Lawless, review

I’ve seen John (The Road) Hillcoat’s Lawless two or three times now and if you are yet to see it make it one to watch. If you love a 1930’s setting and a  little bit of cool thrown in for good measure (fans of HBO’s Boardwalk Empire will adore this), then this is the one for you. Starring Tom Hardy (an actor now recognized as greatly talented and wholly diverse), Shia LaBeouf and (now leading man) Jason Clarke prohibition drama Lawless  focuses on the real-life story of the Bondurant brothers, who in 1931, set up a bootlegging business from their hometown of Franklin County.

The film runs at 115 minutes and in that time features an array of action-packed scenes as well as some masterful acting from the likes of LaBeouf and co-star Dane DeHaan (who, if you’ve read previous reviews you’ll know is a firm favourite). These two spark well off of each other and represent what feels like a true brotherhood. Jessica Chastain and Mia Wasikowska add a feminine touch to a film dominated by strong males (Guy Pearce stars as the villain of the piece) and the latter personifies the trials of disobeying ones parents in the pursuit of finding your feet perfectly, with Chastain channeling the aura that actresses from the Golden Age of cinema encompassed.

the cast of lawless

the cast of lawless

Narrative-wise we join the Bondurant’s while in the midst of running their illegal liquor business – with LaBeouf’s Jack struggling under authority of his older, and extremely tough, brothers Forest (Hardy, rarely saying more then two or three lines of dialogue per scene. Envisage a 1930’s Bane of sorts) and Howard (Clarke). We find the trio under threat from Pearce’s malevolent and at times truly frightening Charlie Rakes (the whole Lawless theme is best understood when Rake is in the frame) and what ensues is a almost cat and dog chase. Together, this ensemble give viewers a hell of a lot of masculinity to deal with and a foreboding sense of whats to come in the finale. Hillcoat directs the cast with what feels like a lenient eye – allowing Hardy to brood about the place, lending to a naturalistic production (remember, however unbelievable events may feel this is a true story. Prepare for ‘What the hell?!’).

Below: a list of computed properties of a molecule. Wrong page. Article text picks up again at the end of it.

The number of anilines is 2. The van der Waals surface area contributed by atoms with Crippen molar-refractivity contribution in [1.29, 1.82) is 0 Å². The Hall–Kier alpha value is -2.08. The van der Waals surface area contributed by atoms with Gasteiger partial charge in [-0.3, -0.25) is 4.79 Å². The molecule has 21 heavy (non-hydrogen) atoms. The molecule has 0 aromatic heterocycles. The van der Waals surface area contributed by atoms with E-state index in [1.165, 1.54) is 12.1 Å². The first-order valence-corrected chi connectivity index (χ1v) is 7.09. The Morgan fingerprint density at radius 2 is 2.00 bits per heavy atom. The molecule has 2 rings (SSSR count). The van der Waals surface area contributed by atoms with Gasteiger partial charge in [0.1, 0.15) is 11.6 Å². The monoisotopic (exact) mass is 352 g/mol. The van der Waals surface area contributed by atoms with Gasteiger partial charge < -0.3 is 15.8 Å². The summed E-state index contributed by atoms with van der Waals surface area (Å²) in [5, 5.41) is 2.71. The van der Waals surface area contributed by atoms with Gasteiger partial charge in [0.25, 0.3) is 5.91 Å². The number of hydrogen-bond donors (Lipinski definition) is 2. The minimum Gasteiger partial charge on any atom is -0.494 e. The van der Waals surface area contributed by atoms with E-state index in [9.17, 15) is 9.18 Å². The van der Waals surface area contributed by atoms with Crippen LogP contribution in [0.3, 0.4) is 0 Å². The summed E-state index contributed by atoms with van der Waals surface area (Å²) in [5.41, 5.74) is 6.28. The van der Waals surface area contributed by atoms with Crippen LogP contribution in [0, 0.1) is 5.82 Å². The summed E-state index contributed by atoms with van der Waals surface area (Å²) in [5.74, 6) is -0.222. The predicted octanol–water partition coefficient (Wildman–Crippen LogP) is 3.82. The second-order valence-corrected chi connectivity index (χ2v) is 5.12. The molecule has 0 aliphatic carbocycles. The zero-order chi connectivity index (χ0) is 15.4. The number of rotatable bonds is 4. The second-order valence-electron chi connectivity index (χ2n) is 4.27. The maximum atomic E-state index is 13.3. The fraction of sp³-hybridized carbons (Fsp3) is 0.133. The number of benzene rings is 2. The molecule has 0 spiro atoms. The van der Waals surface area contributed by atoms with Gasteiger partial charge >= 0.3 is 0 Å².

The whole piece is full of quite brutal violence and is most definitely not a watch for those with a nervous disposition when it comes to gore. An adult film, Lawless portrays a time in American history that had a higher crime rate despite authorities’ attempts to do the opposite and displays well the challenges of growing up in a family full of strong and disciplinary members. Clarke doesn’t have his moment in the sun here but the potential for a leading man can be seen, and to see him now take centre stage is a pleasure. Together, the entire cast help to create a sense of realism – after all these happenings are all true, with some perhaps exaggeration for good measure – and overall Lawless is an enjoyable ride with a dark undertone to it.

A family story which doesn’t hold black, Hillcoat’s film portrays well the difficulties of small-town 1930’s America in a time of repression and social rebellion.